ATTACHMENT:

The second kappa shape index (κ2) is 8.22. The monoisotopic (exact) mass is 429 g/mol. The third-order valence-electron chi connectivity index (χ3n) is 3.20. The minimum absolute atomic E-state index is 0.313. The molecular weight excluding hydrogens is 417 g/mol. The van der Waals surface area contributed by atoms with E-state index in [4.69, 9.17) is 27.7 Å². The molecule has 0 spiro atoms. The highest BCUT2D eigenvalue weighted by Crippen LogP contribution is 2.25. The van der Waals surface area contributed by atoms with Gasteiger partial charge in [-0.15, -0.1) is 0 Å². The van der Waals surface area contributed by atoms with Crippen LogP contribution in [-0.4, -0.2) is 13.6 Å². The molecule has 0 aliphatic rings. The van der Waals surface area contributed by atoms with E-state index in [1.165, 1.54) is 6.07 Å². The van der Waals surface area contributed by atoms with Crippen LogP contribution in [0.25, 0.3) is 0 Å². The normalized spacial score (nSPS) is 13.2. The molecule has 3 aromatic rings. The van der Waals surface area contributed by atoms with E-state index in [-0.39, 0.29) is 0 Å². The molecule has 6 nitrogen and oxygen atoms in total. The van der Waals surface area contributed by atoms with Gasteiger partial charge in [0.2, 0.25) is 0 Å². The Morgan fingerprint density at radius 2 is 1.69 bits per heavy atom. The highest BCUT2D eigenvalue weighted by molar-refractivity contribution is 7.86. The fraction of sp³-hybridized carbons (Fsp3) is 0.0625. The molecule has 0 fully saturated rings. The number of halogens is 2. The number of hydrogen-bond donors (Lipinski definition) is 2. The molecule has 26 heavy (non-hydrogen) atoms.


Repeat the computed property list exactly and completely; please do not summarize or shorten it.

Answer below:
The second kappa shape index (κ2) is 8.22. The monoisotopic (exact) mass is 429 g/mol. The third-order valence-electron chi connectivity index (χ3n) is 3.20. The minimum absolute atomic E-state index is 0.313. The molecular weight excluding hydrogens is 417 g/mol. The van der Waals surface area contributed by atoms with E-state index in [4.69, 9.17) is 27.7 Å². The molecule has 0 spiro atoms. The highest BCUT2D eigenvalue weighted by Crippen LogP contribution is 2.25. The van der Waals surface area contributed by atoms with Gasteiger partial charge in [-0.15, -0.1) is 0 Å². The van der Waals surface area contributed by atoms with Crippen LogP contribution in [-0.4, -0.2) is 13.6 Å². The molecule has 0 aliphatic rings. The van der Waals surface area contributed by atoms with E-state index in [1.165, 1.54) is 6.07 Å². The van der Waals surface area contributed by atoms with Crippen LogP contribution in [0.25, 0.3) is 0 Å². The normalized spacial score (nSPS) is 13.2. The molecule has 3 aromatic rings. The van der Waals surface area contributed by atoms with E-state index in [-0.39, 0.29) is 0 Å². The molecule has 6 nitrogen and oxygen atoms in total. The van der Waals surface area contributed by atoms with Gasteiger partial charge in [0.2, 0.25) is 0 Å². The Morgan fingerprint density at radius 2 is 1.69 bits per heavy atom. The highest BCUT2D eigenvalue weighted by molar-refractivity contribution is 7.86. The fraction of sp³-hybridized carbons (Fsp3) is 0.0625. The molecule has 0 fully saturated rings. The number of halogens is 2. The number of hydrogen-bond donors (Lipinski definition) is 2. The molecule has 26 heavy (non-hydrogen) atoms.